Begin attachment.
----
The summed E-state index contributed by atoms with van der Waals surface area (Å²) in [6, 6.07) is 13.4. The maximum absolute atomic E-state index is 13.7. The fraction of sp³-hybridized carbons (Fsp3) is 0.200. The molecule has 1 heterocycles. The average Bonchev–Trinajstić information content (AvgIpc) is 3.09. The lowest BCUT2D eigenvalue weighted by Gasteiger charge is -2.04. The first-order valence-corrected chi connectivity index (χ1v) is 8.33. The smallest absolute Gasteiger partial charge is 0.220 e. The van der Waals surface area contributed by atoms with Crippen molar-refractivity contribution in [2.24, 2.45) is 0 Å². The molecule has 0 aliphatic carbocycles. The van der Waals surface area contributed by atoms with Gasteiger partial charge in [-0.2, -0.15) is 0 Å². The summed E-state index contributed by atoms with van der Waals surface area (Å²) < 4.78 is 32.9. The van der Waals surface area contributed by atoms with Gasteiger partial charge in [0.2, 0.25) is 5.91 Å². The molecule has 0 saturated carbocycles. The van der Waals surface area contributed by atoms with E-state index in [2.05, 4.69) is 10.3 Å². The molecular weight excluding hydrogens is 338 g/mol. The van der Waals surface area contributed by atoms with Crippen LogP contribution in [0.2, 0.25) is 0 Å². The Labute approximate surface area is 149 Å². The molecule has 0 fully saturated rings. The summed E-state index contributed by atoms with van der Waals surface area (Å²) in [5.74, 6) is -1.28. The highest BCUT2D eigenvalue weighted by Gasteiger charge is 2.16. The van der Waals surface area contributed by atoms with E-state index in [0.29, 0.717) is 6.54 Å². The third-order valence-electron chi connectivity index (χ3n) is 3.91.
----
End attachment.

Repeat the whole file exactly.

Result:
The summed E-state index contributed by atoms with van der Waals surface area (Å²) in [6, 6.07) is 13.4. The maximum absolute atomic E-state index is 13.7. The fraction of sp³-hybridized carbons (Fsp3) is 0.200. The molecule has 1 heterocycles. The average Bonchev–Trinajstić information content (AvgIpc) is 3.09. The lowest BCUT2D eigenvalue weighted by Gasteiger charge is -2.04. The first-order valence-corrected chi connectivity index (χ1v) is 8.33. The smallest absolute Gasteiger partial charge is 0.220 e. The van der Waals surface area contributed by atoms with Crippen molar-refractivity contribution in [2.24, 2.45) is 0 Å². The molecule has 0 aliphatic carbocycles. The van der Waals surface area contributed by atoms with Gasteiger partial charge in [-0.2, -0.15) is 0 Å². The summed E-state index contributed by atoms with van der Waals surface area (Å²) < 4.78 is 32.9. The van der Waals surface area contributed by atoms with Gasteiger partial charge in [0.2, 0.25) is 5.91 Å². The molecule has 0 saturated carbocycles. The van der Waals surface area contributed by atoms with E-state index in [2.05, 4.69) is 10.3 Å². The molecular weight excluding hydrogens is 338 g/mol. The van der Waals surface area contributed by atoms with Crippen LogP contribution in [0.2, 0.25) is 0 Å². The Labute approximate surface area is 149 Å². The molecule has 0 fully saturated rings. The summed E-state index contributed by atoms with van der Waals surface area (Å²) in [5.74, 6) is -1.28. The highest BCUT2D eigenvalue weighted by Gasteiger charge is 2.16. The van der Waals surface area contributed by atoms with E-state index in [0.29, 0.717) is 6.54 Å². The third-order valence-electron chi connectivity index (χ3n) is 3.91.